In a move that will cost the lives of tens of thousands of women and children around the globe, President Bush officially announced yesterday that he will withhold $34 million in funds for the United Nations Population Fund (UNFPA). Bush made this decision despite Secretary of State Colin Powell’s earlier endorsement of the UNFPA’s “invaluable work” and a report from the administration’s own fact-finding team that found no evidence that the UN organization “has knowingly supported or participated in the management of a program of coercive abortion or involuntary sterilization in China.”
Bush’s decision was made based on unsubstantiated claims that the UNFPA supports forced abortions in China. The result will be a cut in 13 percent of funding for the UNFPA’s international family planning programs – which would have enabled the UNFPA to prevent two million unwanted pregnancies, 4,700 maternal deaths, nearly 60,000 cases of maternal illnesses and over 77,000 cases of infant and child death. “Bush’s decision is killing women and children in poor countries as sure as holding a gun to their head,” said Eleanor Smeal, president of the Feminist Majority. “There is an outrageous price for a political gift to the anti-abortion, anti-women’s rights of the right wing of the Catholic Church which has lost much of its moral credibility.”
The $34 million will instead be distributed to the US Agency for International Development that operates programs in 80 countries, as compared to the 142 countries that the UNFPA supports. “That agency cannot duplicate the work of the UN, which operates in dozens of countries where the United States has no aid presence,” reads an editorial in the New York Times. “Reproductive health and freedom of women are central to the improvement of poor societies. The UN Population Fund is one of the most important forces at work today helping poor women. The United States should be supporting it, not undermining it.”
10/30/2014 Medication Abortion Access Threatened by Oklahoma Court Ruling - An Oklahoma state district court judge has refused to block a state law restricting medication abortion, clearing the way for the law to go into affect on November 1.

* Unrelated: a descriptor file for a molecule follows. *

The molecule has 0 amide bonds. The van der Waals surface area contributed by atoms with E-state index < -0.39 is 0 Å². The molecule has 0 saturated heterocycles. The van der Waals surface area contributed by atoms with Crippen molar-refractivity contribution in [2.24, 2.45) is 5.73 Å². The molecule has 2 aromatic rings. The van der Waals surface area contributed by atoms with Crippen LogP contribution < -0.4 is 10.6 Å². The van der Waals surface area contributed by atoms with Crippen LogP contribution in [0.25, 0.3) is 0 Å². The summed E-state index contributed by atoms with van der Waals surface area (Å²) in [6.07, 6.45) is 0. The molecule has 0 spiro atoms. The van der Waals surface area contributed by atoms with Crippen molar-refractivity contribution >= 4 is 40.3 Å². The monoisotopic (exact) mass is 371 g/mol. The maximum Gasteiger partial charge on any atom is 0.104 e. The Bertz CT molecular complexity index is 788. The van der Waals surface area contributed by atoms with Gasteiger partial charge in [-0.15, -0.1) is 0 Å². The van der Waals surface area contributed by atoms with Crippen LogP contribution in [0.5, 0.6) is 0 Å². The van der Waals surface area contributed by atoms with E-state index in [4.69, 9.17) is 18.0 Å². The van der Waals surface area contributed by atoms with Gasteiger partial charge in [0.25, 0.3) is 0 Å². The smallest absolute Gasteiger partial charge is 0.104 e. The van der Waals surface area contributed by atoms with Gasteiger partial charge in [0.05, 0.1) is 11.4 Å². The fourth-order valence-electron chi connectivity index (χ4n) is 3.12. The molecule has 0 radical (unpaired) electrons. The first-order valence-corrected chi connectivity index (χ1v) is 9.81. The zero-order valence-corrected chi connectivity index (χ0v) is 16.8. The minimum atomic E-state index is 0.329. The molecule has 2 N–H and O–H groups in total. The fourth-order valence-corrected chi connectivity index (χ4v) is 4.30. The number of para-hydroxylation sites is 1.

The Oklahoma Coalition for Reproductive Justice, together with a local abortion clinic in Tulsa, challenged HB 2684 in September, arguing that the law was an unconstitutional restriction on non-surgical abortion in the earliest weeks of pregnancy. . . .
10/30/2014 UPS Switches Pregnant Worker Policy Ahead of Supreme Court Case - The United Parcel Service (UPS) is changing its policy on light duty assignments for pregnant workers, even though the company will stand by its refusal to extend accommodations to a former employee in an upcoming Supreme Court case.
UPS announced on Monday in a memo to employees, and in a brief filed with the US Supreme Court, that the company will begin offering temporary, light-duty positions to pregnant workers on January 1, 2015. . . .
10/30/2014 North Dakota Medical Students Speak Out Against Measure 1 - Medical students at the University of North Dakota School of Medicine and Health Sciences are asking North Dakotans to vote no on Measure 1, a personhood measure on the state ballot this fall.
The students issued published a letter in the Grand Forks Herald stating that they opposed Measure 1 in part because they are against "the government's taking control of the personal health care decisions of its citizens." Nearly 60 UND School of Medicine students signed the letter, citing concerns over the "very broad and ambiguous language" used in the proposed amendment, which has no regard for serious and life-threatening medical situations such as ectopic pregnancies.
Measure 1 would change the North Dakota state constitution to create an "inalienable right to life" for humans "at any stage of development" - including the moment of fertilization and conception. . . .